DC small businesses emerge from COVID with help from nonprofits and Wells Fargo

This content is sponsored by Wells Fargo.

Sandra Foote, owner of Flip it LJ Diner, a small restaurant in Northwest D.C., wasn’t sure her business would survive the pandemic.

Foote started the diner nine years ago with her husband, who has since passed away. Her business tanked during the height of the pandemic, leaving her unsure how she could move forward.

Luckily, a forgivable grant from nonprofit lender LISC DC, backed by Wells Fargo’s Open for Business Fund, helped her pay rent and keep her staff on payroll.

“This has been very emotional for all of us,” said Foote. “Once I paid the rent, I knew that help was coming and that I could keep my business. This is something I am very thankful for, and I feel very lucky.”

Wells Fargo launched the Open for Business Fund in July 2020. It is a roughly $420 million small business recovery effort that works with small business-focused nonprofits, Community Development Financial Institutions and other community groups to support racially and ethnically diverse small business owners and other entrepreneurs impacted by the pandemic.

Community Development Financial Institutions, also called CDFIs, are nonprofit lenders that help business owners access funding that they might otherwise be unable to qualify for using traditional banking options.

In utilizing CDFIs, businesses can obtain emergency grants and low-cost loans along with coaching and training to help revamp their business models.

“So many of our small businesses aren’t just shops and services; they’re reservoirs of wisdom and accumulated expertise,” said Ramon Jacobson, executive director of LISC DC, “We need to help them now so they’ll be there later.”

A second local success story is  JC Lofton Tailors on U Street in Northwest D.C. where the company’s owner, Eddie Lofton, applied for and received a $10,000 LISC grant, with support from the Open for Business Fund.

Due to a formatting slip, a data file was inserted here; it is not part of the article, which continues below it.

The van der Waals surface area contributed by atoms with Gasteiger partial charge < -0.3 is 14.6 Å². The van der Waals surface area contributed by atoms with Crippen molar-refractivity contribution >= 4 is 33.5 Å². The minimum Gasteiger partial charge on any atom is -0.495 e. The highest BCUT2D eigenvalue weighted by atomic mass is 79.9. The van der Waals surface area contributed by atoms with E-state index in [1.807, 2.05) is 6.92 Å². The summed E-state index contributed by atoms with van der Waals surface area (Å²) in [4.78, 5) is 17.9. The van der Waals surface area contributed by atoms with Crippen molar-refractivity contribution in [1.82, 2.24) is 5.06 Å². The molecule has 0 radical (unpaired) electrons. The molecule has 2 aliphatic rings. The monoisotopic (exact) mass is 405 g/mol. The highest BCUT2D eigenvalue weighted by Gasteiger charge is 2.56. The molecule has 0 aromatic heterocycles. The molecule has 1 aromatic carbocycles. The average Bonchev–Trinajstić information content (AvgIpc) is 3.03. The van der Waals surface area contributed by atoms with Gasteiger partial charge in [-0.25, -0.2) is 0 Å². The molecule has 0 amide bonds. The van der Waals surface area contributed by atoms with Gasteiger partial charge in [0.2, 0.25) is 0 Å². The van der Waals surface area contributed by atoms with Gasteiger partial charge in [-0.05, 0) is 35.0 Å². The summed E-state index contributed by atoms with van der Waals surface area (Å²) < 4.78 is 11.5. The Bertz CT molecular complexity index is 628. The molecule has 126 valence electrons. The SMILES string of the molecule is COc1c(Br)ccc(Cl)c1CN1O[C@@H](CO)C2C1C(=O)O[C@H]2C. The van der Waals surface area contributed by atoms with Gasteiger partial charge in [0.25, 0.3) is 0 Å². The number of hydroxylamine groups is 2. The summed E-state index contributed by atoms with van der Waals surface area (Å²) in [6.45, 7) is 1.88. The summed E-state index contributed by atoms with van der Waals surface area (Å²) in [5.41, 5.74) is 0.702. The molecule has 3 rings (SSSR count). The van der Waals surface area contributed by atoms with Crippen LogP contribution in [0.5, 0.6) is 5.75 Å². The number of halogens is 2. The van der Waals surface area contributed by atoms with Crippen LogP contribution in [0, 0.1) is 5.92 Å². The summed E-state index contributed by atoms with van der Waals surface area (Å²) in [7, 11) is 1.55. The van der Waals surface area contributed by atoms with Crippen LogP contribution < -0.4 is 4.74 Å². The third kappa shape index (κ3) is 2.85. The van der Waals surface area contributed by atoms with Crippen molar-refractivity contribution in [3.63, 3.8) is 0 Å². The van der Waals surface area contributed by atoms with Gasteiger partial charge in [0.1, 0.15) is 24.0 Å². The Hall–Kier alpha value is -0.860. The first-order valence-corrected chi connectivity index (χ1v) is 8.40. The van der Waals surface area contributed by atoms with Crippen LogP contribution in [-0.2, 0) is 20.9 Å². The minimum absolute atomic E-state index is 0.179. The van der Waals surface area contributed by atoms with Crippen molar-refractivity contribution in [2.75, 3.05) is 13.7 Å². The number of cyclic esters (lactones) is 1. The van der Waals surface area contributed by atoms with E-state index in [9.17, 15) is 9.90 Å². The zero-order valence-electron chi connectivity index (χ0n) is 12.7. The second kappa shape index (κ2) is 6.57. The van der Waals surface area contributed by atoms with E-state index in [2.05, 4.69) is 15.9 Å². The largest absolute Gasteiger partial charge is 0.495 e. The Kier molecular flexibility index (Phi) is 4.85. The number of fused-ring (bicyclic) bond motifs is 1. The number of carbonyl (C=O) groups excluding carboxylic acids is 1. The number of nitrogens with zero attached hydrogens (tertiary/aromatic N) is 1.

Lofton is a longtime tailor whose grandfather was the first African American to own a tailoring shop and tailoring school in the District.

“That $10,000 really helped me out,” Lofton said. “I’ll forever be grateful,” adding that the money would allow him to continue his grandfather’s legacy.

“My grandfather was a pillar in the community,” he said. “JC Lofton will be around for the next 100 years because we’re going to make sure we keep it going.”

‘Open for Business’ continues to flourish

The Open for Business Fund has continued to extend grants to nonprofits and CDFIs in the District.

Just recently, Wells Fargo announced that it selected City First Enterprises, ECDC Enterprise Development Group, Latino Economic Development Center, National Community Reinvestment Coalition, Washington Area Community Investment Fund to join Local Initiatives Support Corporation D.C. to receive grants from the fund.

That brings about $10 million in additional money to D.C. to help underserved small businesses stay open and preserve jobs.

In addition to existing small business support, the CDFIs will develop and expand programs aimed to address systemic issues and unique challenges faced by diverse entrepreneurs.

For example, LISC DC deployed a combination of zero-interest loans ranging $15,000 to $150,000 and grants ranging from $5,000 to $15,000 to help small businesses that may be struggling to pay bills due to lower profit margins and higher expenses as a result of the pandemic.

Nationwide, the Open for Business Fund is expected to translate into roughly $1 billion in available financing, 7.5 million hours of technical assistance, and importantly, through May 31, the effort is already helping preserve a projected 90,000 jobs.

Learn more about how small businesses are making a way through the pandemic with help from Wells Fargo.

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